Turkey's Prime Minister Recep Tayyip Erdogan has declared victory for his Justice and Development Party (AKP) in local elections. Preliminary results Monday showed the AKP receiving about 45.6 percent of the vote while the main opposition Republican People's Party (CHP) held around 28 percent. Facing a graft scandal and criticism for bans on social media, the election was projected as a referendum on Erdogan's 11-year rule. The strong showing of support for his ruling party could embolden Erdogan to act against his opponents, whom he labeled "terrorists" from the campaign trail. Addressing supporters at the AKP headquarters, Erdogan said of his enemies, "They will pay the price, they will be brought to account. How can you threaten national security?" An AKP win may prompt the prime minister to run for the presidency in August, the first time voters in Turkey will directly elect the president.
Two Spanish journalists have arrived in Madrid after being held for over six months in Syria by militants from the Islamic State of Iraq and the Levant (ISIL). Javier Espinosa, Middle East correspondent for El Mundo, and photojournalist Ricardo García Vilanova, were kidnapped in September when they were trying to cross into Turkey after a two-week reporting mission in Syria. They were reportedly released and handed over to Turkish soldiers on Sunday. Meanwhile, Syrian Information Minister Omran al-Zoubi has accused Turkey of sending foreign fighters across the border to fight government troops in Latakia province, traditionally a regime stronghold.
- An Israeli court convicted former Prime Minister Ehud Olmert of bribery on charges related to a property deal while he was mayor of Jerusalem.
- Egypt's presidential elections have been set for the end of May as a hashtag mocking Field Marshal Abdel Fattah al-Sisi translated as "vote for the pimp" is sweeping Twitter.
- U.S. Secretary of State John Kerry is returning to the Middle East in efforts to salvage Israeli-Palestinian peace talks as Israel delays the release of a final group of Palestinian prisoners.
- Thirteen Bahrainis have been sentenced to life in prison, and another man to a10-year jail term, after being convicted of trying to kill two policemen during a March 2012 protest.
- A suicide car bomber Saturday killed three soldiers and wounded four others at a Lebanese army checkpoint close to the town of Arsal near the Syrian border.
Arguments and Analysis
'Sisi's presidential bid doesn't unravel the mystery' (H.A. Hellyer, Al Arabiya)
"Some may implore Sisi, once he becomes president, to take a more inclusive and rights-based approach. But given the record of the past nine months, where more civilians have died at the hands of state forces than any other time in Egyptian history, with little accountability imposed by the authorities, and a crackdown against dissent from various quarters, there are few who appear optimistic at present. His opponents are unlikely to view him as legitimate - for the long-term - and his speech will not have swayed them in that regard.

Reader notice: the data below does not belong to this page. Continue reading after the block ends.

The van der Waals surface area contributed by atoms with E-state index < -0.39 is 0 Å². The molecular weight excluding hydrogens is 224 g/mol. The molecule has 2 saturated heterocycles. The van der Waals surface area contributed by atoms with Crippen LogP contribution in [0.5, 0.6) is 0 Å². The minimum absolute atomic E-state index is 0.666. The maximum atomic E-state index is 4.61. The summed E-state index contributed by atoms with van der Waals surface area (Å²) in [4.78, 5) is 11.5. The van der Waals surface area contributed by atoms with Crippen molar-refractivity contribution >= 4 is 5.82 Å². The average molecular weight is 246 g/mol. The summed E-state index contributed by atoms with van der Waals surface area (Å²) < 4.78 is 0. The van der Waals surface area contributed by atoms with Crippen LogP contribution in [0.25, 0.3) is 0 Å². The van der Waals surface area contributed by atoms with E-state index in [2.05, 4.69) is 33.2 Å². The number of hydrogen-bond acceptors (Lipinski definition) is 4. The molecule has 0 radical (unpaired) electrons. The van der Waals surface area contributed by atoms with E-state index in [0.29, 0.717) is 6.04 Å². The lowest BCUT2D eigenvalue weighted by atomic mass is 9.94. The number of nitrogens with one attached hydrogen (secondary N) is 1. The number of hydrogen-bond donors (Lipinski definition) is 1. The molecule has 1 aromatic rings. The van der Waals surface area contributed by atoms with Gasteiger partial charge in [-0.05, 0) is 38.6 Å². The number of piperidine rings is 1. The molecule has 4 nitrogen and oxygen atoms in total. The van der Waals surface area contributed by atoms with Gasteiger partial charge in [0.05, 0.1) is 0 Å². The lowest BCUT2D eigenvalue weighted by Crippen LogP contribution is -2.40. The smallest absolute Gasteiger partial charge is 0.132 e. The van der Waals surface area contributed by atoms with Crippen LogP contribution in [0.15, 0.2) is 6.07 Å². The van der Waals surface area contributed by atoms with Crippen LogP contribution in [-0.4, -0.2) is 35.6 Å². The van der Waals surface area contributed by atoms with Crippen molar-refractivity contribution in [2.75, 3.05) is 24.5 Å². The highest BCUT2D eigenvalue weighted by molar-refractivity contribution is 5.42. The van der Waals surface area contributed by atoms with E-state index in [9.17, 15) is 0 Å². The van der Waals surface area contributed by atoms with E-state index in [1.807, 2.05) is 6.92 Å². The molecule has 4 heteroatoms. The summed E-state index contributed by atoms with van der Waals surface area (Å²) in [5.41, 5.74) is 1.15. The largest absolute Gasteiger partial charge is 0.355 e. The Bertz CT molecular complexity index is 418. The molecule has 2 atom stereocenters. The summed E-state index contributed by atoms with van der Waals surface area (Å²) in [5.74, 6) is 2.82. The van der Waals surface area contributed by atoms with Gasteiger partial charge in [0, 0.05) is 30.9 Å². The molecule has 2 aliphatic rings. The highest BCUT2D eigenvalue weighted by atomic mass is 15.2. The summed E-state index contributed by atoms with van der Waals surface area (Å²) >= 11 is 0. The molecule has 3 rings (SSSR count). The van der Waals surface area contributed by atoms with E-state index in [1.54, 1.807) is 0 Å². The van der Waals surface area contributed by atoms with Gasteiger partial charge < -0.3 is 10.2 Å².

But that does not mean Sisi's speech was not a success last week. He wouldn't have drawn new support from his critics - but then, it is hard to see what he could possibly do in order to get that after so much blood has been split. On the other hand, his supporters would have been deeply satisfied by the speech, as well as that small section of the population still sitting on the fence about a presidential run by the military officer. The speech delivery was effective - on a superficial level; it was humble, if determined, particularly against "foreign interference." The tone was soft, but it left no room for doubt in that Sisi would continue to "confront terrorism" - including, somewhat disconcertingly, beyond Egypt in the region.
If one examines the substantial components of the speech, there are a few key points to be extracted. The first is that Sisi seems to have sent a message to the sprawling bureaucracy - an establishment infested with corruption, composed of bodies that have become more akin to cliquey silos than actual state institutions."
'Turkish "prohibition" culture explained' (Pinar Tremblay, Al-Monitor)
"Indeed, Turkish Prime Minister Recep Tayyip Erdogan has achieved world notoriety by first banning Twitter, then YouTube. (Oddly, even some of his party members defy the ban.) This is just the latest in Erdogan's long list of "prohibited" acts. From alcohol sales to cesarean operations to co-ed housing for college students, Erdogan has been awfully eager to generate bans. More perplexing to many Turks - especially the younger generation - is how he gets away with arbitrary legislation. There are several interrelated factors that adequately answer this question, but a partial reason is Turkish political culture. This, of course, predates the Justice and Development Party (AKP) administration of the last decade.
Consecutive Turkish governments have ruled with "bans" of one sort or another. When an administration fails to provide solutions to collective problems, its propensity to introduce "new and improved" prohibitions increases. The struggles of nascent Turkish democracy can be told as a history of complicated bans, whether economic, social, cultural or political. What cannot be controlled smoothly has been banned legally. Yet, bans have rarely helped resolve collective dilemmas."
-- Mary Casey
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